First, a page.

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Tuesday, March 13, 2012

Review: 'The Grapes of Wrath' at The Chatham Community Players



The New Jersey Association of Community Theaters each year presents 'Perry' awards for theatrical excellence. Last year they awarded two major Perry's to the The Chatham Community Players. The first was for Outstanding Production of a Play and second Outstanding Actor, both for the CCP's production of the drama 'Glengarry Glen Ross' (Read our review). Actually two actors from 'Glenngarry' were nominated, David Cantor (Winner) and Michael King. Now comes the question, Is it possible for the CCP to win the Outstanding Actor award two years in a row (different actor)? or is there an Association policy of spreading awards around?
Dale Monroe, Tom Hodge and Debbie Bernstein

T
he reason for this concern, is that director Frank Licato's superior staging of John Steinbeck's 'The Grapes of Wrath' now playing (this weekend is the end of the run) has at least three actors who deserve to be nominated. They are Dale Monroe as Tom, Jeff Maschi as Rev. Jim Casy and Debbie Bernstein as Ma Joad. Dale Monroe is 'spot-on' as Tom, the family fighter who killed a man in a brawl in Oklahoma and ignores his parole to journey west with the family. Jeff Maschi is also perfect in the supporting role of Rev. Casy, the former minister who lost his faith after seeing so much misery.

My vote would go to Debbie Bernstein. She is simply magnificent as the mother who, regardless of the heartbreaking conditions she and her family experience from foreclosure in the Oklahoma Dust Bowl in 1938 to the ugly plight of California migrant workers, far from the 'promised land' that had been promoted, somehow maintains her dignity and proves to be the true family leader and saviour. The final scene will leave you in no doubt that it is the mothers of the world who will save humanity.

The balance of director Licato's large cast includes these fine community actors: Tom Hodge as Pa, Arnold Buchiane as Grandpa, Jeslyn Wheeless as Grandma, Amanda Prieto as Rose of Sharon, Thom Wolfe as Al, Ian McGonigle as Noah, Jacqueline Pothier and Bridget McGarry share the role of Ruthie, Jaron Cole as Winfield, Steve Gabe as Uncle John, Others in the cast include Scott Tyler as Connie, Anna McCabe as Aggie Wainwright, and comprising the Ensemble are Frank Bläeuer, Victor Gallo, Rory Hoban, Charlotte Jusinski, Shanna Levine Phelps, Diane Lotti, Chip Prestera, Theo Errig, and Liz Royce.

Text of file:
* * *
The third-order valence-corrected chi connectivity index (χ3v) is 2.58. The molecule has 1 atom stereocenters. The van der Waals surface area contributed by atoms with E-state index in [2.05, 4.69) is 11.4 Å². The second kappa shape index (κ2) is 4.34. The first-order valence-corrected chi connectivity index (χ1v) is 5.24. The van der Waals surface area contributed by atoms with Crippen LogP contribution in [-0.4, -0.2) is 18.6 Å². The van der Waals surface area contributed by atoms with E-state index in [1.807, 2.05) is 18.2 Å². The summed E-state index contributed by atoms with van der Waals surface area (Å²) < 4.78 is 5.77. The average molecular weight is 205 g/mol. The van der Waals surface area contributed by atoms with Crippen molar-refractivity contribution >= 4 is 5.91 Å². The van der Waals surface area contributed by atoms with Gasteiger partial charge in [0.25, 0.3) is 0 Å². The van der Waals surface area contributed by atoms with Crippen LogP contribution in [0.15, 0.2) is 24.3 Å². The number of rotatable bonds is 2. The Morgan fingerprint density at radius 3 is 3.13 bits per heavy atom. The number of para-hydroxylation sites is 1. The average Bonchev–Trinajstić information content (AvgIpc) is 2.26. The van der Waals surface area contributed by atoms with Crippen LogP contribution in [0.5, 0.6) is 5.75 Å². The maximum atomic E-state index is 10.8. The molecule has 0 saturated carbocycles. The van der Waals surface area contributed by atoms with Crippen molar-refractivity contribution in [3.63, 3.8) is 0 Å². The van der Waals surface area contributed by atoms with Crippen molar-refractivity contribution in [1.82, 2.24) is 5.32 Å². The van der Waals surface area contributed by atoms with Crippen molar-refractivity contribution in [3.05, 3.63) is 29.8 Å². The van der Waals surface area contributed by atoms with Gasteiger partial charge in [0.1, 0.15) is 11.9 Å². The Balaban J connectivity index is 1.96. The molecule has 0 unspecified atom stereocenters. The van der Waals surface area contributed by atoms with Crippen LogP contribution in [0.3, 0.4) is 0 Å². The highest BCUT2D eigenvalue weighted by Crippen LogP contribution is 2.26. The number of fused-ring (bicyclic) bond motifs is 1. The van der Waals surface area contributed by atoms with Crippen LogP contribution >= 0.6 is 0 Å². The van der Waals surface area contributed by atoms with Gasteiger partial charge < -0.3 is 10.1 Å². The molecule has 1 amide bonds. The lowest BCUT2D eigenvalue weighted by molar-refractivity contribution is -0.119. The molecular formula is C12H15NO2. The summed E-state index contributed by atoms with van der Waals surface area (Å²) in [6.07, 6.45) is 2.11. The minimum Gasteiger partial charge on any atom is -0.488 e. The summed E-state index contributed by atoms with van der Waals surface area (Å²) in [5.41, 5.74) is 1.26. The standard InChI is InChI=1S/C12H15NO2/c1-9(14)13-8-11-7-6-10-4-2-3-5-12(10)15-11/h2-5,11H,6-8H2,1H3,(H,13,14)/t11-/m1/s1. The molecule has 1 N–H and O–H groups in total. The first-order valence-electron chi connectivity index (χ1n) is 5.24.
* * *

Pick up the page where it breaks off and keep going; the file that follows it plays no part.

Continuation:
Don't be put off by the fact that you are familiar with either the Nobel and Pulitzer winning book, or the Oscar winning 1940 film with Henry Fonda as the ex-con son Tom, this is an absolutely first rate retelling of one family's devastating attempt to survive this dreadful period in our history (The Great Depression). This tale of bank foreclosure, unemployment and social injustice is sadly all too relevant today.

Director Frank Licato: "We have a tendency to think of the story as a historical document, but nothing could be further from the truth. It remains at the heart of who we are as society, and questions what our priorities are. Some of these questions are just as pragmatic today as they were then; certainly for migrant workers, but Steinbeck, like any great artist, uses the specific to depict the universal. This is no museum piece and I hope that we can surround the Joads’ story with elements which challenge the audience to see beyond the familiar trappings of the period and to look at the images that reflect back at us today."

Adapted for the stage by Frank Galati, "The Grapes of Wrath" premiered at the Steppenwolf Theatre in Chicago, and later transferred to the West End and Broadway. There it was nominated for eight Tony Awards, winning two for Best Direction and Best Play. Known for his sympathetic humor and keen social perception, John Steinbeck wrote "The Grapes of Wrath" in 1939 after seeing the devastation that blanked the country during the Great Depression. The novel won him the Pulitzer Prize in 1940 and was a cornerstone to the Nobel Prize in Literature he was awarded in 1962.
The remaining performance dates are March 16 and 17 at 8PM. Performances are at the Chatham Playhouse, 23 North Passaic Avenue, in Chatham. Tickets are $20 for adults and $18 for youth/senior.

To access the theater’s online ticketing service, simply go to http://www.chathamplayers.org/tickets.htm and click on the “TicketLeap” logo. The service is available 24 hours a day, and tickets can be purchased online up until three hours prior to curtain on the day of a performance. The box office will begin accepting phone reservations on February 24 at (973) 635-7363.

The Chatham Community Players has been entertaining residents of Morris County and the surrounding area since 1922. "The organization’s mission is to produce high-quality theater for a diverse audience, while elevating its standard of excellence and providing a creative outlet with educational opportunities and outreach programs." For more information, including details of CCP’s entire 2011-2012 season, visit www.chathamplayers.org.
Reviewed by Rick Busciglio    March 10, 2012
The Joad Family:
(L-R Standing) Dale Monroe as Tom from Hackettstown, Steve Gabe as Uncle John from Madison, Jeslyn Wheeless as Grandma and Arnold Buchiane as Grandpa from Summit, Debbie Bernstein as Ma from Maplewood and Tom Hodge as Pa from Denville, (L-R Seated) Jaron Cole as Winfield from Madison, Amanda Prieto as Rose of Sharon from Madison and Jacqueline Pothier from Summit as Ruthie. 

PHOTOS BY HOWARD FISHER

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